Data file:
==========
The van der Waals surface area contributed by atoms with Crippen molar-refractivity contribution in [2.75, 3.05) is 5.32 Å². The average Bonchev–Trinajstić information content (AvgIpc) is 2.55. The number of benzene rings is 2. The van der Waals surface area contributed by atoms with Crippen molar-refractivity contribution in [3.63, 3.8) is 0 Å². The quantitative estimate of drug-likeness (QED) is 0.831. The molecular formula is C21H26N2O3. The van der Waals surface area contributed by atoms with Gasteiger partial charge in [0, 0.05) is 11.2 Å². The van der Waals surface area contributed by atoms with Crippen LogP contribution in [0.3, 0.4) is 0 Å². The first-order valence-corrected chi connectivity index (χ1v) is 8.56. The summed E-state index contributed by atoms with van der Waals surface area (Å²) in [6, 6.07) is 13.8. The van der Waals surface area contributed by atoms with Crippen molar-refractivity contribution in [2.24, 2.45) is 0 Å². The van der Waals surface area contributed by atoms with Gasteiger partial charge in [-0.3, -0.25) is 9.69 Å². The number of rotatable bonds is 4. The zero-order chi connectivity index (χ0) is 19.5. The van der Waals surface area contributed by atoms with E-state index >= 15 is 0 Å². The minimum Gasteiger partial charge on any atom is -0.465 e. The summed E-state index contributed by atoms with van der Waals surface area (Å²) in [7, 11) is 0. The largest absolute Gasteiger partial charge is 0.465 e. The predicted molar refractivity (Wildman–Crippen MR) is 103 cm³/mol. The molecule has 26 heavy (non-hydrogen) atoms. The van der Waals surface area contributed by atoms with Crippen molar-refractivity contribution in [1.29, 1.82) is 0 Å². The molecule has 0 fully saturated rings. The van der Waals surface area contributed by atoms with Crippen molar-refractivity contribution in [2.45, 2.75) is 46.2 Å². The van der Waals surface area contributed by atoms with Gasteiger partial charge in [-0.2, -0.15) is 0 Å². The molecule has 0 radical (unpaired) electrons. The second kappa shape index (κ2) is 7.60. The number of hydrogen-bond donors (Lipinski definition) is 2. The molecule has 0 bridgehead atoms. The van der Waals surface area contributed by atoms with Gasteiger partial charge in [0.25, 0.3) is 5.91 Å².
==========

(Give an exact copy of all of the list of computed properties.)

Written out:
The van der Waals surface area contributed by atoms with Crippen molar-refractivity contribution in [2.75, 3.05) is 5.32 Å². The average Bonchev–Trinajstić information content (AvgIpc) is 2.55. The number of benzene rings is 2. The van der Waals surface area contributed by atoms with Crippen molar-refractivity contribution in [3.63, 3.8) is 0 Å². The quantitative estimate of drug-likeness (QED) is 0.831. The molecular formula is C21H26N2O3. The van der Waals surface area contributed by atoms with Gasteiger partial charge in [0, 0.05) is 11.2 Å². The van der Waals surface area contributed by atoms with Crippen LogP contribution in [0.3, 0.4) is 0 Å². The first-order valence-corrected chi connectivity index (χ1v) is 8.56. The summed E-state index contributed by atoms with van der Waals surface area (Å²) in [6, 6.07) is 13.8. The van der Waals surface area contributed by atoms with Crippen molar-refractivity contribution in [2.24, 2.45) is 0 Å². The van der Waals surface area contributed by atoms with Gasteiger partial charge in [-0.3, -0.25) is 9.69 Å². The number of rotatable bonds is 4. The zero-order chi connectivity index (χ0) is 19.5. The van der Waals surface area contributed by atoms with E-state index >= 15 is 0 Å². The minimum Gasteiger partial charge on any atom is -0.465 e. The summed E-state index contributed by atoms with van der Waals surface area (Å²) in [7, 11) is 0. The largest absolute Gasteiger partial charge is 0.465 e. The predicted molar refractivity (Wildman–Crippen MR) is 103 cm³/mol. The molecule has 26 heavy (non-hydrogen) atoms. The van der Waals surface area contributed by atoms with Crippen molar-refractivity contribution in [1.29, 1.82) is 0 Å². The molecule has 0 fully saturated rings. The van der Waals surface area contributed by atoms with Crippen molar-refractivity contribution in [2.45, 2.75) is 46.2 Å². The van der Waals surface area contributed by atoms with Gasteiger partial charge in [-0.2, -0.15) is 0 Å². The molecule has 0 radical (unpaired) electrons. The second kappa shape index (κ2) is 7.60. The number of hydrogen-bond donors (Lipinski definition) is 2. The molecule has 0 bridgehead atoms. The van der Waals surface area contributed by atoms with Gasteiger partial charge in [0.25, 0.3) is 5.91 Å².